Although most traditional long-term investors would not be pleased by yesterdays selloff in the broad market, we view the pullback as positive because the main stock market indexes were due for a correction. Whenever stocks start trading too far above their 20-day moving averages for too long of a period of time, the reward to risk ratio of new trade entries becomes diminished. However, once the inevitable pullback finally comes, it creates new, lower risk opportunities for new trade entry within the existing uptrend.

Given yesterday’s broad-based decline, now is a good time to take an updated look at the daily chart patterns at ETFs of the most popular stock market indexes, in order to see where the next support or resistance levels may be found. Let’s start with a look at the S&P 500 SPDR ($SPY), a popular ETF proxy for the benchmark S&P 500 Index. This is followed by daily charts of the Nasdaq 100 ETF ($QQQ) and Dow Jones DIAMONDS ($DIA):

$SPY tests its 20-day moving average
$QQQ dips below both its 20-day MA and support of its breakout level
$DIA still holding above its 20-day MA

On the surface, yesterday’s selloff may have seemed severe. However, in context with the strength of the recent rally, notice on the charts above that not a lot of technical damage has been done. SPY closed just below near-term support of its 20-day exponential moving average (the beige line), while DIA is still holding above it. QQQ looks a bit worse because it is closed below both its 20-day exponential moving average and horizontal price support of its prior highs. However, the index was also showing relative strength on the way up.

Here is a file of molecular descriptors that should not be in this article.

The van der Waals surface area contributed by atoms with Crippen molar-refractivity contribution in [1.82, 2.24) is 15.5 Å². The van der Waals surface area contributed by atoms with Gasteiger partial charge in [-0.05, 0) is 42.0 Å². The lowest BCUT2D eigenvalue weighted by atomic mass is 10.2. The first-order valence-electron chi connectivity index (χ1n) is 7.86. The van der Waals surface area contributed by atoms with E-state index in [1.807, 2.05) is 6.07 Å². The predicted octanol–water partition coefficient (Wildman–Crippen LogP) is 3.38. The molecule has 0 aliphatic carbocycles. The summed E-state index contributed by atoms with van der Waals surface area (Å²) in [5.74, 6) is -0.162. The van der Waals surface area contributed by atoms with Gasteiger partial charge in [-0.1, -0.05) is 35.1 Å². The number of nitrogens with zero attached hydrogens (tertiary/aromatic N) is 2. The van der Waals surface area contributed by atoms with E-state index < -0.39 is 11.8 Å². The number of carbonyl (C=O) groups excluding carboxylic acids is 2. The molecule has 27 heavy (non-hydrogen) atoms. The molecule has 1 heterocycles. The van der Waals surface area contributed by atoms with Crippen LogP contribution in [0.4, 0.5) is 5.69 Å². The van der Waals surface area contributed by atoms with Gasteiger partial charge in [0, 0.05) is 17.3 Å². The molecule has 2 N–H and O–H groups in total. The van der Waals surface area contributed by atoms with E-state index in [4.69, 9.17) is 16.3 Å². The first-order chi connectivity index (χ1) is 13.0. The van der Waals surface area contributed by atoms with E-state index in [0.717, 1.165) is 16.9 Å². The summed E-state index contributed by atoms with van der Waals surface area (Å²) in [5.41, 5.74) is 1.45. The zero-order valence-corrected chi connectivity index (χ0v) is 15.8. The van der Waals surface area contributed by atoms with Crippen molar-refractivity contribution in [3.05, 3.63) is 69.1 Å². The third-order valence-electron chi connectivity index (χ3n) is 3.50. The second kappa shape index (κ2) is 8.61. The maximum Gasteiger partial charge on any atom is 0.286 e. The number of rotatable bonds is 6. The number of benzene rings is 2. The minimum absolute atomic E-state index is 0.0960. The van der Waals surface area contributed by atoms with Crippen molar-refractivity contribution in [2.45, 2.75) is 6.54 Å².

For now, it’s too early to tell whether or not bearish momentum will build on yesterday’s decline. Given that it was the first “distribution day” in recent weeks, there is not yet any indication of significant danger in the near-term. Even if stocks continue lower over the next several days, much more significant support of the 50-day moving averages (the teal lines) should halt the decline.